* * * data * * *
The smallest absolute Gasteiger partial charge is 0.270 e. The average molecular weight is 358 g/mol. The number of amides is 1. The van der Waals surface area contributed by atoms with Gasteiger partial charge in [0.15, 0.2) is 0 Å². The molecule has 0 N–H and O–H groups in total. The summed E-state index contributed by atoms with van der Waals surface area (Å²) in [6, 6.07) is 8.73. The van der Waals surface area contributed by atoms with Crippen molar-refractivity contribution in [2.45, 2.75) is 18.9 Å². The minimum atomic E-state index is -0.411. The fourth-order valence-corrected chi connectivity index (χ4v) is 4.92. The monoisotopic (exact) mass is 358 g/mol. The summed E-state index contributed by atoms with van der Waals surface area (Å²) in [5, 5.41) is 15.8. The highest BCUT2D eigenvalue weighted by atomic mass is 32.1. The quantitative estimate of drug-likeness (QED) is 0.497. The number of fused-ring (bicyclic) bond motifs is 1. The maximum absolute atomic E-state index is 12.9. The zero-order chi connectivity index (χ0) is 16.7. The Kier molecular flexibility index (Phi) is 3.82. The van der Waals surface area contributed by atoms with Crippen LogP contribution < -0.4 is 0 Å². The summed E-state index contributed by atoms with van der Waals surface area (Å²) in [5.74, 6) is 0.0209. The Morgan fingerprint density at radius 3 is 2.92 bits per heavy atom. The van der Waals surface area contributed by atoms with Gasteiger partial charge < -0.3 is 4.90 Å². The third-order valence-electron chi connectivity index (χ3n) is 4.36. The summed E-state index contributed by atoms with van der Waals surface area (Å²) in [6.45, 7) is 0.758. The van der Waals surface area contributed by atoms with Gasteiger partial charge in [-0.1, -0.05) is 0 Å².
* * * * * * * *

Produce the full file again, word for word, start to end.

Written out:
The smallest absolute Gasteiger partial charge is 0.270 e. The average molecular weight is 358 g/mol. The number of amides is 1. The van der Waals surface area contributed by atoms with Gasteiger partial charge in [0.15, 0.2) is 0 Å². The molecule has 0 N–H and O–H groups in total. The summed E-state index contributed by atoms with van der Waals surface area (Å²) in [6, 6.07) is 8.73. The van der Waals surface area contributed by atoms with Crippen molar-refractivity contribution in [2.45, 2.75) is 18.9 Å². The minimum atomic E-state index is -0.411. The fourth-order valence-corrected chi connectivity index (χ4v) is 4.92. The monoisotopic (exact) mass is 358 g/mol. The summed E-state index contributed by atoms with van der Waals surface area (Å²) in [5, 5.41) is 15.8. The highest BCUT2D eigenvalue weighted by atomic mass is 32.1. The quantitative estimate of drug-likeness (QED) is 0.497. The number of fused-ring (bicyclic) bond motifs is 1. The maximum absolute atomic E-state index is 12.9. The zero-order chi connectivity index (χ0) is 16.7. The Kier molecular flexibility index (Phi) is 3.82. The van der Waals surface area contributed by atoms with Crippen LogP contribution < -0.4 is 0 Å². The summed E-state index contributed by atoms with van der Waals surface area (Å²) in [5.74, 6) is 0.0209. The Morgan fingerprint density at radius 3 is 2.92 bits per heavy atom. The van der Waals surface area contributed by atoms with Gasteiger partial charge < -0.3 is 4.90 Å². The third-order valence-electron chi connectivity index (χ3n) is 4.36. The summed E-state index contributed by atoms with van der Waals surface area (Å²) in [6.45, 7) is 0.758. The van der Waals surface area contributed by atoms with Gasteiger partial charge in [-0.1, -0.05) is 0 Å².